Male Graduate Students at a “Women’s College”: Examining the Roles of Academic Motivation, Support, Connection, and Masculinity Ideology

Male Graduate Students at a “Women’s College”: Examining the Roles of Academic Motivation,... Despite recent statistics indicating that men lag behind women in higher education enrollment and degree attainment, little research has focused on male graduate students. The current study examined 110 male graduate students at a female-concentrated university located in the Mid-Atlantic region of the United States. This study hypothesized that university connection, perceptions of academic supports, and academic motivation related to male graduate students’ intentions to stay at and graduate from the university. The study further hypothesized that masculinity ideology would moderate the relationship between university connection, perceptions of academic supports, and academic motivation and their intentions to stay at and graduate from the university. Data from multiple regression analysis found that academic motivation and university connection were significant predictors of intentions to stay at the university. Moderation analysis indicated that traditional masculinity ideology was a positive moderator between support and intentions to stay. Implications of the findings for future research and helping male graduate students succeed are discussed. http://www.deepdyve.com/assets/images/DeepDyve-Logo-lg.png Sex Roles Springer Journals

Male Graduate Students at a “Women’s College”: Examining the Roles of Academic Motivation, Support, Connection, and Masculinity Ideology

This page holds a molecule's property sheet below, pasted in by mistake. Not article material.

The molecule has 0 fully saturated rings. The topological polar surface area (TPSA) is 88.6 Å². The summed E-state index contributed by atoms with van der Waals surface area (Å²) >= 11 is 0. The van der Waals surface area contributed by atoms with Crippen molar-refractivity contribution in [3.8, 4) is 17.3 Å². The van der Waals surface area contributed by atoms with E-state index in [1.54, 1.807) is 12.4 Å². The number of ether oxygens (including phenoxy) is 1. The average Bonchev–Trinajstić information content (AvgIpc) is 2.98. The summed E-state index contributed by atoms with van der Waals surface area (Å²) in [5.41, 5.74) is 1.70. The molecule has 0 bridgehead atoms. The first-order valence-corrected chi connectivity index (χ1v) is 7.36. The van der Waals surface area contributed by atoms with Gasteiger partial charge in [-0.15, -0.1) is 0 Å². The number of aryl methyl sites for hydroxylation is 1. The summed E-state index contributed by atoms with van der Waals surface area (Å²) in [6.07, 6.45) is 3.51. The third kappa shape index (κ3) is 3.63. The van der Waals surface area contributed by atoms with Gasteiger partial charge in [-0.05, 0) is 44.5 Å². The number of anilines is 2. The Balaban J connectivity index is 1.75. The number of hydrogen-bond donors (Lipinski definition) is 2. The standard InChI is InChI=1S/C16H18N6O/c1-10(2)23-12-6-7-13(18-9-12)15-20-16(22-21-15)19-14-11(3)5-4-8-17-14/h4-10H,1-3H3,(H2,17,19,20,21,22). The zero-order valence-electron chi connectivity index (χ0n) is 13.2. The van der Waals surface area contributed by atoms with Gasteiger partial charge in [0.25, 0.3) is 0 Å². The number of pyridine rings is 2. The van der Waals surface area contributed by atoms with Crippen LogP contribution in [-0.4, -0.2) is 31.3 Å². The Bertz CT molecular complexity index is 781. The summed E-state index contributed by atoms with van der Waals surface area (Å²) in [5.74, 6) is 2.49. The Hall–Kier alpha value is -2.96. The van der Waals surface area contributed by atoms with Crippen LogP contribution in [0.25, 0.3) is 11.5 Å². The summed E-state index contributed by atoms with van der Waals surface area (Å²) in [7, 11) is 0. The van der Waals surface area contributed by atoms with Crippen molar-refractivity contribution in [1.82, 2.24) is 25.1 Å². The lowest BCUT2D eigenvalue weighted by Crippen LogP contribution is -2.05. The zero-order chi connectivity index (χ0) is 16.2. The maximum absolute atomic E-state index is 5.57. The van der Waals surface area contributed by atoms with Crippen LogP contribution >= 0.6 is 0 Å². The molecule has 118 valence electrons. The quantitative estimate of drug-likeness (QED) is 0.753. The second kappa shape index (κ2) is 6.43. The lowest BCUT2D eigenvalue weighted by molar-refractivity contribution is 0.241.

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Publisher
Springer US
Copyright
Copyright © 2015 by Springer Science+Business Media New York
Subject
Psychology; Gender Studies; Sociology, general; Medicine/Public Health, general
ISSN
0360-0025
eISSN
1573-2762
D.O.I.
10.1007/s11199-015-0447-3
Publisher site
See Article on Publisher Site

Abstract

Despite recent statistics indicating that men lag behind women in higher education enrollment and degree attainment, little research has focused on male graduate students. The current study examined 110 male graduate students at a female-concentrated university located in the Mid-Atlantic region of the United States. This study hypothesized that university connection, perceptions of academic supports, and academic motivation related to male graduate students’ intentions to stay at and graduate from the university. The study further hypothesized that masculinity ideology would moderate the relationship between university connection, perceptions of academic supports, and academic motivation and their intentions to stay at and graduate from the university. Data from multiple regression analysis found that academic motivation and university connection were significant predictors of intentions to stay at the university. Moderation analysis indicated that traditional masculinity ideology was a positive moderator between support and intentions to stay. Implications of the findings for future research and helping male graduate students succeed are discussed.

Journal

Sex RolesSpringer Journals

Published: Jan 26, 2015

References

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